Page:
‘To be or not to be, will the train make it into Stratford Upon Avon, that is the question.’
I uttered out loudly as the early morning train slowly limped towards the station of my destination and ending at its terminus with a big sigh, only to shudder to a stop.
I had arrived.
The morning was a glorious gray, overhanging ominous clouds that slowly poured forth a drizzle, refreshing my face from the dark wake up call only a few hours ago.
Coming from London Marylebone, I was only up in Stratford Upon Avon, deep in the heart of Warwickshire in the UK and straddling the banks of the River Avon, for the day for a charity open day with DELTA. However, as the event wasn’t going to take place for a few hours, I had time to explore the town and pay homage to Mr William Shakespeare himself.
Stepping out of the entrance to the station, I was reminded by my wintry visit to this town only four years ago, its memories flooded me as I remembered slipping on the ice and delving into the home of the celebrated poet and playwright. It was also near the setting of my cousin’s wedding as well, the rural landscape adding to the gothic ceremony and jubilant celebrations afterwards.
As 9 o’clock ticked over, I was on hotfoot to visit Shakespeare’s grave. He died on 23rd April 1616 at the age of 52 and was laid to rest in the Church of the Holy Trinity, and that is where my next stop would be.
I realised as I meandered to the church that I hadn’t even visited the Old Town in my last visit and seeing the old thatched cottages soon transported me to the turbulent Tudor and Stuart times, only to be stunned at the wonderful view of the grounds of the Holy Trinity Church.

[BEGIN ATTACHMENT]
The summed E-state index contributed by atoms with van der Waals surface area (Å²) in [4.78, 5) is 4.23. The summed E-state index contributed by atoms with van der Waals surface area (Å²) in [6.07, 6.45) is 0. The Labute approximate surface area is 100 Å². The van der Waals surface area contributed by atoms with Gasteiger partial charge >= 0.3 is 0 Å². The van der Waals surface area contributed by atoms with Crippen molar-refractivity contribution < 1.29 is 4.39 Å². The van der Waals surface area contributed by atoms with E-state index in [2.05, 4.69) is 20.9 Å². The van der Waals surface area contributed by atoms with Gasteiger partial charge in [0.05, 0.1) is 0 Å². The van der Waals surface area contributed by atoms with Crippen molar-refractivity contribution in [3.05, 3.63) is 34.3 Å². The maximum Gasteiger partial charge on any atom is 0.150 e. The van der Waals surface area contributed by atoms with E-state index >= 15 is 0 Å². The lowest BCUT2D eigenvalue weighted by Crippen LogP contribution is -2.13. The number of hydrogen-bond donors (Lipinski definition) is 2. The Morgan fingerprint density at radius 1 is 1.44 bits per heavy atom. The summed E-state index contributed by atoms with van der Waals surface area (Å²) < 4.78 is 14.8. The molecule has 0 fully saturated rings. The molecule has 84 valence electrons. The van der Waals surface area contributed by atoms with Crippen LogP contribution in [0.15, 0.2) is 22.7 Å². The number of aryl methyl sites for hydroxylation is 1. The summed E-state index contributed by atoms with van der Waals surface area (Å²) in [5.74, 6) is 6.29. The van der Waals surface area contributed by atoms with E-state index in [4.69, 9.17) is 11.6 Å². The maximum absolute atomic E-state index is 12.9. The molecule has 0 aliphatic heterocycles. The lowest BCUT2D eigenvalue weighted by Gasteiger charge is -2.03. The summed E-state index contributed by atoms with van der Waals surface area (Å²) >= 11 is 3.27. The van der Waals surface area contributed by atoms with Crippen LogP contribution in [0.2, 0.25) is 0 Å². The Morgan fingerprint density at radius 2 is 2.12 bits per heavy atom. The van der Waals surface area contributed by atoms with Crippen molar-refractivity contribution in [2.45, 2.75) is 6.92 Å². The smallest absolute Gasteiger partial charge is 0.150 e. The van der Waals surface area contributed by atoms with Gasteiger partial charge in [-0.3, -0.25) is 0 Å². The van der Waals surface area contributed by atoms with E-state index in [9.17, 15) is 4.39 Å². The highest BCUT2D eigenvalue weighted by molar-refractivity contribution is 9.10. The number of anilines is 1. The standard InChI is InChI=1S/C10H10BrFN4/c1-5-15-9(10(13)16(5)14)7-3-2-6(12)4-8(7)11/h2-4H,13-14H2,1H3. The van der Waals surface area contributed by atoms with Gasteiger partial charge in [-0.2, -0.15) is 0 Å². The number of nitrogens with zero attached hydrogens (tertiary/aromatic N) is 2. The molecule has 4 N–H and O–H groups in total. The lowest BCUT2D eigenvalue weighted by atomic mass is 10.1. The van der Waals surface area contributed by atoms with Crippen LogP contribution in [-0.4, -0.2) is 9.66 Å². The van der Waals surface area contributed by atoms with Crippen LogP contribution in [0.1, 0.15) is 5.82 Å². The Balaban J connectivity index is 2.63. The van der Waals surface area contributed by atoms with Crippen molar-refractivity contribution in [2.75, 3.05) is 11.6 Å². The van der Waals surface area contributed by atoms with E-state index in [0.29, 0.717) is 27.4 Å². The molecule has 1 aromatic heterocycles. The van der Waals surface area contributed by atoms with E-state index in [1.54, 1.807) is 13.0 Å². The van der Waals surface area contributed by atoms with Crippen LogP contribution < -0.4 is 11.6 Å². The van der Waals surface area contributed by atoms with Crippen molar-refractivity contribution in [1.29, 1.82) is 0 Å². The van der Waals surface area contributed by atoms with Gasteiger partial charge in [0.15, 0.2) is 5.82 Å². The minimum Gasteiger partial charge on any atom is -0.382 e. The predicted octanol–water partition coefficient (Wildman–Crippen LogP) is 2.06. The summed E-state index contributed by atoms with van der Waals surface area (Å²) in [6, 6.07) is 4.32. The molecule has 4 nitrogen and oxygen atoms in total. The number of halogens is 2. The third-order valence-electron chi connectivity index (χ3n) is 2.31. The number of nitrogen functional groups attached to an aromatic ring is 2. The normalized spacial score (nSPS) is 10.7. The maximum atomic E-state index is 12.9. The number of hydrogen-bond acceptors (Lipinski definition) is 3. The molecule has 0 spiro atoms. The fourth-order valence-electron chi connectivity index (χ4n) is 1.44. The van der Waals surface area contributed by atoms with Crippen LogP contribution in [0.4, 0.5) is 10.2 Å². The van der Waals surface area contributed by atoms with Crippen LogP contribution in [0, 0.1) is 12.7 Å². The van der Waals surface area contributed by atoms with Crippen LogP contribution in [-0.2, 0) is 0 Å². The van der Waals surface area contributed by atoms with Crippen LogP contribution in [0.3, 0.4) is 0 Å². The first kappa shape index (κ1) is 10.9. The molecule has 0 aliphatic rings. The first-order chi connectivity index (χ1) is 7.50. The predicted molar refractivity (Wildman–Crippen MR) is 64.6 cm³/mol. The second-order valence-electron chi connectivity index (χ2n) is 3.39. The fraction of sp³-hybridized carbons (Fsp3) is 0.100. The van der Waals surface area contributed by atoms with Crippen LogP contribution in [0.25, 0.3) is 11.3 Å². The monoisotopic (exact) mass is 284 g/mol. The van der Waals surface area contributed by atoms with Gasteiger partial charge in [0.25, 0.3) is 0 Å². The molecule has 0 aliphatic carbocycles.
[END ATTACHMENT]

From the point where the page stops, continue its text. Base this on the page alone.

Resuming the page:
The walkway to the Church was a pleasant stroll, the trees stripped bare of its leaves pointing me to the entrance where a warm greeting took place after I lifted up the heavy door catch and pushing the heavy timbered doors. The spirituality of the church was profound. It felt safe, a place of reflection and a sanctuary from all the busy world outside.
I walked up to the aisle to the altar, and after making a donation to the church to visit Shakespeare, I stood before the infamous grave.
I was surprised how simple the grave was. Its only noticeboard signifying where Shakespeare rested. He laid next to his wife, his son-in-law and his daughter. If you look to your left, you’d see a bust of William looking down at you, his eyes celebrating how his legacy has changed the world. Even I felt indebted to him for giving me the tools to write on this blog.
After paying my respects, it was time to explore the rest of the town. I was keen to understand why Stratford was listed as one of the most accessible travel destinations in the world according to Burning Nights:
As I wandered along the River Avon, I could see it was true. All of the places I went, there were wheelchair accessibility and not only that, I spied a lot of deaf awareness and support too.
Of course, if I visited Shakespeare’s grave then I must visit his birthplace too!
As you see in the photo, I was completely wrapped up on this very chilly November morning and after wandering the town for two hours, it was time to get some much-needed nosh: The traditional English breakfast!
I headed on over to ‘The Encore’ pub and restaurant on the corner of the main street that invited me in with its warm roasting hearth fires that soon pinked up my skin. Its menu, delicious with goodies, saw me order an extra sausage and black pudding to go with the ravenous breakfast. By golly, it was good and I didn’t care how tight my jeans felt against my stomach!
But it was time to visit the open day at Stratford Upon Avon YHA Youth Hostel, that saw me remember again the two nights I stayed there four years ago.
It was interesting to have a look around at the changes made since then. A renovation to bring an exclusive restaurant/cafe and improve the social rooms that invited you to play games with fellow travellers or to curl up on their plush sofas with a book.
But I was here for a charitable event and thus ended my exploration of Stratford Upon Avon on this fleeting day in this old English town famed for William Shakespeare.
Thanks for the memories!